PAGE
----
Captain Vikram Batra (PVC) laid down his life fighting for the country at the age of just 24. His story is an ordinary man's extraordinary journey of courage and valour that continues to inspire many generations through the soil of our land. Karan Johar and Sabbir Boxwala's upcoming production Shershaah recounts this incredible story of the brilliance and bravery shown by Captain Vikram Batra in the 1999 Kargil war. The epic war biopic starring Sidharth Malhotra as Batra and Kiara Advani as Dimple Cheema is said to be a tribute to the Param Vir Chakra awardee who led one of the toughest operations in mountain warfare in Indian history.
Ahead of Shershaah's premiere on August 12 on the screens of Amazon Prime Video, Peepingmoon.com talked to the film's writer Sandeep Shrivastava about his journey of telling this real-life story of the man that the whole country adores so much. He also talked about the kind of ground research he went through, the difficulties that come while writing the biopic of a war hero, and the writing process he adheres to during character developments.
For the unversed, Sandeep Shrivastava is a senior screenwriter, lyricist, and actor, widely known for writing the globally acclaimed film New York which was directed by Kabir Khan and featured John Abraham, Irrfan Khan, and Katrina Kaif in the lead roles. Sandeep has also written the story, screenplay and dialogues for Ab Tak Chhappan. His other acclaimed projects are Kabul Express, and Sachin (Hindi). He has also worked as a screenwriter on Disney+Hotstar's Aarya, a crime drama series starring Sushmita Sen, which continues to receive rave reviews. Besides screenwriting, Sandeep has penned lyrics for several hit songs in movies like Life in a Metro, Vishwapooram 2 (Hindi), Kahaani, and Ludo. Excerpts:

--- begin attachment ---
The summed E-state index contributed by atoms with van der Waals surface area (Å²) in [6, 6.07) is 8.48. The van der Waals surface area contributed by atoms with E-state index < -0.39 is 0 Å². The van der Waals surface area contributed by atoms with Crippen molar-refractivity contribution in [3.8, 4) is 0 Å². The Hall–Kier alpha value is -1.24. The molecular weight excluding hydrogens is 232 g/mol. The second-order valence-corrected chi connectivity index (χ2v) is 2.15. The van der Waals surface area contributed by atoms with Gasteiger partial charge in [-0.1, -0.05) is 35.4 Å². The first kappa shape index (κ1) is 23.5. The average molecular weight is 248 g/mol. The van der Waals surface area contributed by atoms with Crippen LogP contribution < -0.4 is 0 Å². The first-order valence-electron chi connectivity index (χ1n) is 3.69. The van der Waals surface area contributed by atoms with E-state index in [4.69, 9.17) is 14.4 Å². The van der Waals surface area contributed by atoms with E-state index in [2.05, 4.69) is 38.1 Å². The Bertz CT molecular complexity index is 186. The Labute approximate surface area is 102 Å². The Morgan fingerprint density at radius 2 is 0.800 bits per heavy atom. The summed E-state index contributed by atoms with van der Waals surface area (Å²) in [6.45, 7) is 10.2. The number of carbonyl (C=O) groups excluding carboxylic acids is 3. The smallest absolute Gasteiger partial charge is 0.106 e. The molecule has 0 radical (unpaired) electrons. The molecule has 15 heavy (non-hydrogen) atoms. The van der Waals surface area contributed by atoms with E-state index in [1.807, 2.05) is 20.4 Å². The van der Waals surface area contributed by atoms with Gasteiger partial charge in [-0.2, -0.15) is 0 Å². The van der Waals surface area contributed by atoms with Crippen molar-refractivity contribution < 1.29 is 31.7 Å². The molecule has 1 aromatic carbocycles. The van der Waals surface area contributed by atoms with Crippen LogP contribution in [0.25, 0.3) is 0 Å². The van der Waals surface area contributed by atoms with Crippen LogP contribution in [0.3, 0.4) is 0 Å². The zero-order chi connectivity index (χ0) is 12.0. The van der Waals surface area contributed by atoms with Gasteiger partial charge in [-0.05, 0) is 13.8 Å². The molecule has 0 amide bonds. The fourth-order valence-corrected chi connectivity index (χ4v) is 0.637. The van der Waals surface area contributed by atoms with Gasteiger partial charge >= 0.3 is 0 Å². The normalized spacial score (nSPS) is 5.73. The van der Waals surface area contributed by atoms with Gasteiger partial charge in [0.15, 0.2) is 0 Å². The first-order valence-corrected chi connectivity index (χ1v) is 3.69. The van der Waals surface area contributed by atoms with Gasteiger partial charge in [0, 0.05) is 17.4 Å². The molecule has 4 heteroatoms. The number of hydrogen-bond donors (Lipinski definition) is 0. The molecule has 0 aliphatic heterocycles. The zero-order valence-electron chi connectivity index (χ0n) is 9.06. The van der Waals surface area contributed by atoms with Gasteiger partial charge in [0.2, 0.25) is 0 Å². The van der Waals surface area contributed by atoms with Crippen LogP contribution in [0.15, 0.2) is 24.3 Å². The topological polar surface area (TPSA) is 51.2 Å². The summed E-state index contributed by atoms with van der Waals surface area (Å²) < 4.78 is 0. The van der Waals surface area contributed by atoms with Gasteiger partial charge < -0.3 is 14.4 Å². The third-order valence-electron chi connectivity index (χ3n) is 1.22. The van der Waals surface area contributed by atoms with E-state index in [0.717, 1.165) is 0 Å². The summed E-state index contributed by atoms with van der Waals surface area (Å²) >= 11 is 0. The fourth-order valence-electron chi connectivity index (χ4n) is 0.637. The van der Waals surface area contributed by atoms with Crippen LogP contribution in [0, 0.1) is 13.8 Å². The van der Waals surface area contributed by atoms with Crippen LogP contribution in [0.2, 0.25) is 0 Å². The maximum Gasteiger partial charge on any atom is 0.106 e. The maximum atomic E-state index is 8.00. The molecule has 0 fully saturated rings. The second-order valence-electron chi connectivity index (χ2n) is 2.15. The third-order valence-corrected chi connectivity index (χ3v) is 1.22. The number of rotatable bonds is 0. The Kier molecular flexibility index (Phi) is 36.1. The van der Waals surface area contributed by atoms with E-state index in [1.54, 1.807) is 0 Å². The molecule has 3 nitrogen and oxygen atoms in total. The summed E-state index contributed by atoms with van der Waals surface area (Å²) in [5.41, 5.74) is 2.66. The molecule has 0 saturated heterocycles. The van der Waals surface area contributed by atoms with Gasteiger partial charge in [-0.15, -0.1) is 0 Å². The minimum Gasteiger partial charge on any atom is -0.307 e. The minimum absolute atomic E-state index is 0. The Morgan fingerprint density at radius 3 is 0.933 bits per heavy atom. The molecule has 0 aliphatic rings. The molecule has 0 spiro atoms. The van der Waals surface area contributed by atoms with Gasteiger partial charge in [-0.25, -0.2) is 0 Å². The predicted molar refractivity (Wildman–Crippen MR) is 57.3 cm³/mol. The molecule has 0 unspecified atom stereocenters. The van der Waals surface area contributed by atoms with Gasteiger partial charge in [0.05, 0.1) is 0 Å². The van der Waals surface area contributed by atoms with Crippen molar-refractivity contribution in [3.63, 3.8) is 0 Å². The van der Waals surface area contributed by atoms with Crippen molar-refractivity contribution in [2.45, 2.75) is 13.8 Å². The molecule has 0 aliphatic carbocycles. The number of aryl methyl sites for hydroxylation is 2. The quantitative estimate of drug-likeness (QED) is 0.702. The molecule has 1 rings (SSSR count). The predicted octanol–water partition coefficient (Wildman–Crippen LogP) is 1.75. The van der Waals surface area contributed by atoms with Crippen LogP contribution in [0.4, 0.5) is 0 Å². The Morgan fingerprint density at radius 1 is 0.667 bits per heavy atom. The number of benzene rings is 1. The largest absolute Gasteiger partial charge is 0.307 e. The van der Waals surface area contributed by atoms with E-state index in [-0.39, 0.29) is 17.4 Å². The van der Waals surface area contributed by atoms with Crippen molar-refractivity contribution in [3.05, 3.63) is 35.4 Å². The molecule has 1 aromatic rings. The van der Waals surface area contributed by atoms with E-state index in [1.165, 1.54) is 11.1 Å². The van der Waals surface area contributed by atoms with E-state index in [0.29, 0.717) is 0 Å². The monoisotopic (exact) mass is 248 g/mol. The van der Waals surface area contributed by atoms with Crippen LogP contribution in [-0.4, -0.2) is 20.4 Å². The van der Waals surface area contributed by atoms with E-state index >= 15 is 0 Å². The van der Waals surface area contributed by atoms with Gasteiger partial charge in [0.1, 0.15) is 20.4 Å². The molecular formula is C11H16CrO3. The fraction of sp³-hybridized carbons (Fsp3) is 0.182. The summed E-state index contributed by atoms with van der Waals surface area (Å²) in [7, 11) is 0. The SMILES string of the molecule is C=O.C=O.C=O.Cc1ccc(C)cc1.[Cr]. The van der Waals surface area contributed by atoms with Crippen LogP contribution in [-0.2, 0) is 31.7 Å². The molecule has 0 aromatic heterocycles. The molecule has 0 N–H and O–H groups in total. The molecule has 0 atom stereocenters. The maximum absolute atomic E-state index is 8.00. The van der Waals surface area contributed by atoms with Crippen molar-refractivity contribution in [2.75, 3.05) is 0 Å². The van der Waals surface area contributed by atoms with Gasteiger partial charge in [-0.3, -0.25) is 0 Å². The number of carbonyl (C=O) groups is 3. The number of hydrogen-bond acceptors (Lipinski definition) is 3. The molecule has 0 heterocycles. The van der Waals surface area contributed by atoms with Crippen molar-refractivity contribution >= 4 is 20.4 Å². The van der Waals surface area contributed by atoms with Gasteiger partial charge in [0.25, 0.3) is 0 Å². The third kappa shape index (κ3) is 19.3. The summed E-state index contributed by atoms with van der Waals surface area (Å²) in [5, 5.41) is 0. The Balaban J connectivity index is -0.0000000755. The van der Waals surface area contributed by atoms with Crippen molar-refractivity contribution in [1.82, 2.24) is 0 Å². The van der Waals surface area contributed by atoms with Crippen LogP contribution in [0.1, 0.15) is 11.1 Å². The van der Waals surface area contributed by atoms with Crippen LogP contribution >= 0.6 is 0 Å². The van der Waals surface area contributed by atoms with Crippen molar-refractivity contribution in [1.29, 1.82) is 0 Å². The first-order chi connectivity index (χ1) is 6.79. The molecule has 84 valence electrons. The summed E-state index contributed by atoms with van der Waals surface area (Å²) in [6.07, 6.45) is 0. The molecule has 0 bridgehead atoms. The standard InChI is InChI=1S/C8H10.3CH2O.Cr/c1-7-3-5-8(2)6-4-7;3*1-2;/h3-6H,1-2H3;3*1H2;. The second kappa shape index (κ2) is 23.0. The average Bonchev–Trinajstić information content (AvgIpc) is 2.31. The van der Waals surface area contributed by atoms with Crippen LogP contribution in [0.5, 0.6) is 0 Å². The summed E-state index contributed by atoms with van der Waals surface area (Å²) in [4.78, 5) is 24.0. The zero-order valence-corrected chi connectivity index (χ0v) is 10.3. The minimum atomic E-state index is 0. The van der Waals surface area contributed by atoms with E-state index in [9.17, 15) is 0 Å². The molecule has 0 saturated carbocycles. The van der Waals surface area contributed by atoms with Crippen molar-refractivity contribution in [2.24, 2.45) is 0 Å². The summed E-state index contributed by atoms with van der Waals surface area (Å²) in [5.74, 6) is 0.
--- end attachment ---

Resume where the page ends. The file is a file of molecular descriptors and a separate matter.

Sandeep, Congratulations on the great response to the film's trailer. Tell us how did your Shershaah journey begin? You were apparently writing another feature film for Vishnu Vardhan when this project came to you.
Thank you, Rahul! Vishnu and I have been close friends and also fans of each other’s work for a very long time. We exchange ideas, stories and keep ourselves updated about our respective film projects. There is great chemistry there. Our creative interactions began on a project which was an international adaptation of a series into a feature film. The format was owned by a production house that approached me to write it and Vishnu to direct it. That’s how we met for the first time as professionals only to discover that we had briefly interacted with each other even earlier. This was many years ago. While I did adapt that series into a feature script Vishnu had other commitments which didn’t allow him to come on board. Otherwise, that would have been our first outing as a writer-director duo. Now… Coming back to your question… Soon after our creative interactions began we started putting together other ideas and started developing them so we could pitch them to producers. This was happening at both the ends of Mumbai and Chennai. One of the story ideas we pitched to Kamal sir (Kamal Hassan) clicked. After initial rounds of discussions, he agreed to do the film. What more could you ask for? A film with Kamal sir!!! Vishnu is already a big name down south. And… I being a big fan of Tamil cinema couldn’t contain my excitement. We both were super excited. But it wasn’t meant to be. The project got stalled. We were at the crossroads again. I returned from Chennai with a heavy heart. That was the time when Shabbir Boxwala reached out to me through a friend- Ritesh Ghosh and offered me Shershaah. After a couple of meetings, we shook hands. Writing a war movie had been on my wish list for the longest time, and the opportunity landed itself in my lap. Guess, I was destined to do write this film. This was four years ago. July 2017.